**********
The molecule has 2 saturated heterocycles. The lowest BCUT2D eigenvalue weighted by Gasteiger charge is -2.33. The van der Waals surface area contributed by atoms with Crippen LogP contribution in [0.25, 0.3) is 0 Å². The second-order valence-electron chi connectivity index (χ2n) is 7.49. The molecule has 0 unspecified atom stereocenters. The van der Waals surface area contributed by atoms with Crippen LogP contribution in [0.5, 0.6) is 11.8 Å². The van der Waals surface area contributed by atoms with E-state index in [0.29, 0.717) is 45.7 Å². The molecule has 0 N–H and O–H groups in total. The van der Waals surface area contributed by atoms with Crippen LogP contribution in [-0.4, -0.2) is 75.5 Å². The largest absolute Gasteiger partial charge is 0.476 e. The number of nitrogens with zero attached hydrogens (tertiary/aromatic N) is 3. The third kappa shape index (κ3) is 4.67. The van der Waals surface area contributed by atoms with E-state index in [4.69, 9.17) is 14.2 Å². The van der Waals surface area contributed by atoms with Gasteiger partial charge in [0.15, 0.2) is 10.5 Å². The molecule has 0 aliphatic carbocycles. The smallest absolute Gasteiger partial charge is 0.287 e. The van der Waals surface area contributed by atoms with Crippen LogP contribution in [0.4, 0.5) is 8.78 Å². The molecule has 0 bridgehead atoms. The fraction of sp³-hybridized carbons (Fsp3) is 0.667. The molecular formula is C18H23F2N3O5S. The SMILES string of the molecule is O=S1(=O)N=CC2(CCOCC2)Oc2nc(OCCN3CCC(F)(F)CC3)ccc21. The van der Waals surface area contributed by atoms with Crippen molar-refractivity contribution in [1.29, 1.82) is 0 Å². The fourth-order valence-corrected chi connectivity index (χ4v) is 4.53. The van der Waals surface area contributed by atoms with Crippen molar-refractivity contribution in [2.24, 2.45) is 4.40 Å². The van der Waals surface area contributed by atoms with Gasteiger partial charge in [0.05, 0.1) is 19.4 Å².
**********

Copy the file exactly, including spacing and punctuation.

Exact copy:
The molecule has 2 saturated heterocycles. The lowest BCUT2D eigenvalue weighted by Gasteiger charge is -2.33. The van der Waals surface area contributed by atoms with Crippen LogP contribution in [0.25, 0.3) is 0 Å². The second-order valence-electron chi connectivity index (χ2n) is 7.49. The molecule has 0 unspecified atom stereocenters. The van der Waals surface area contributed by atoms with Crippen LogP contribution in [0.5, 0.6) is 11.8 Å². The van der Waals surface area contributed by atoms with E-state index in [0.29, 0.717) is 45.7 Å². The molecule has 0 N–H and O–H groups in total. The van der Waals surface area contributed by atoms with Crippen LogP contribution in [-0.4, -0.2) is 75.5 Å². The largest absolute Gasteiger partial charge is 0.476 e. The number of nitrogens with zero attached hydrogens (tertiary/aromatic N) is 3. The third kappa shape index (κ3) is 4.67. The van der Waals surface area contributed by atoms with E-state index in [4.69, 9.17) is 14.2 Å². The van der Waals surface area contributed by atoms with Gasteiger partial charge in [0.15, 0.2) is 10.5 Å². The molecule has 0 aliphatic carbocycles. The smallest absolute Gasteiger partial charge is 0.287 e. The van der Waals surface area contributed by atoms with Crippen LogP contribution in [0.4, 0.5) is 8.78 Å². The molecule has 0 bridgehead atoms. The fraction of sp³-hybridized carbons (Fsp3) is 0.667. The molecular formula is C18H23F2N3O5S. The SMILES string of the molecule is O=S1(=O)N=CC2(CCOCC2)Oc2nc(OCCN3CCC(F)(F)CC3)ccc21. The van der Waals surface area contributed by atoms with Crippen molar-refractivity contribution in [1.29, 1.82) is 0 Å². The fourth-order valence-corrected chi connectivity index (χ4v) is 4.53. The van der Waals surface area contributed by atoms with Crippen molar-refractivity contribution in [2.24, 2.45) is 4.40 Å². The van der Waals surface area contributed by atoms with Gasteiger partial charge in [0.05, 0.1) is 19.4 Å².